April 4, 2012

Review – Diabolical Pitch

Review Diabolical Pitch
Grasshopper Manufacture’s first kick at the Kinect gives players a solid footing to stand on, bringing the action to them rather than asking that they flail their limbs wildly to move through environments – possibly while shouting “look ma, no hands!”

This doesn’t lessen the physical workout by any means, as four consecutive days of throwing imaginary baseballs at my television has left my body broken. I persisted in working through the pain of strained muscles however, partly because I wanted an achievement for throwing a faster pitch, but also because Diabolical Pitch is the most replayable experience available on the Kinect – or at least the most replayable experience that doesn’t ask you to dance in time to Lady Gaga.

Players step into the cleats of star pitcher McAllister, who loses the use of his pitching arm after his greatest game, and then mysteriously arrives at Queen Christine’s Dreamland, where he is given a prosthetic pitching arm and offered the chance to make all his dreams come true by a somewhat melancholic cow.

If that sounds a bit odd, expect things to get far more bizarre. And welcome back to a delightful place we know simply as the Grasshopper Zone.

Review Diabolical Pitch
Queen Christine’s Dreamland consists of five themed areas, where players will take their position on the mound while freakish robotic animal dolls lurch toward them, hoping to bludgeon them to death. The player’s immediate defense against this threat is their dominant arm, simulating the act of throwing to hurl baseballs at these fiends – all players should be happy to hear that the game allows them to choose their left or right arm to perform this action at the start of the game.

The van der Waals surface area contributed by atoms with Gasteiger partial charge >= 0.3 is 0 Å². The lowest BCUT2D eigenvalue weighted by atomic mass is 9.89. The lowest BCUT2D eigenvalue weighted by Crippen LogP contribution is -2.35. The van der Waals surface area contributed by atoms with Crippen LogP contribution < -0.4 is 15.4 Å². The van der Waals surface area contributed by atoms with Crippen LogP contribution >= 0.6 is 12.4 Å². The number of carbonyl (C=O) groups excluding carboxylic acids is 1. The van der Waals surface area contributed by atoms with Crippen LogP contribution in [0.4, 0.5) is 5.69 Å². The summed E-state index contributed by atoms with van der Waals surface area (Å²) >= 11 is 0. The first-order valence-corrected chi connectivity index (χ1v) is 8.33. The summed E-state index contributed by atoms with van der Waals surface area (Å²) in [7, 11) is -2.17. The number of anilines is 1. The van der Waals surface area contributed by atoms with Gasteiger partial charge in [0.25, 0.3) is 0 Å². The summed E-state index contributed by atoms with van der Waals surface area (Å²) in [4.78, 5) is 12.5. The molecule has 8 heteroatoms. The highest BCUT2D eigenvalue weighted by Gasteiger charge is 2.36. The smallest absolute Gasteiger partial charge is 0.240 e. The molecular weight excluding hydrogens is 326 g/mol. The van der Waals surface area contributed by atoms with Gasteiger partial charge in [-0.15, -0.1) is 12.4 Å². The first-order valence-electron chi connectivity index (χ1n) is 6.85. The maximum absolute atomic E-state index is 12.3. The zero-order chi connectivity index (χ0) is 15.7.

While players are able to hurl balls in any direction they throw toward, their other hand can be used to lock-on to enemies and direct pitches, which becomes essential in scoring headshots and striking certain enemies that require lock-on targeting. Though the game begins with plenty of tiger robots crawling at a snail’s pace toward players, new enemies will prefer to stand back while firing projectiles. Spiked baseballs can be caught by putting both hands forward in the direction of the incoming attack, while saw blades will require players to either duck or jump the assault. There is also a steady stream of missiles unleashed at times, which players can target with pitches.

Though the screen has a tendency to overwhelm players with enemies, it’s important to keep your eyes peeled for bonus items, including bars and cherries that raise your score, self-explanatory health packs, and temporary perks like the catcher’s glove, which will cause a phantom player to block or catch incoming projectile attacks.

Review Diabolical Pitch
Diabolical Pitch presents quite the learning curve as stages progress – each world offers three stages and an additional bonus round. After fighting a stage full of enemies a boss doll will appear, often sporting shielding that only allows players a narrow window of attack – and often using standard enemies to make this more difficult to take advantage of.

The game’s difficulty level climbs dramatically along the way to having McAllister’s wish granted. By the time I’d reached the final world, the screen was littered with enemies and I was struggling to hurl as many imaginary balls as possible. Beyond my own exhaustion was the fact that throwing too many pitches close together also exhausts McAllister and forces him to take a breather just as enemies are closing in for the kill – I don’t mind admitting that I died plenty along the way.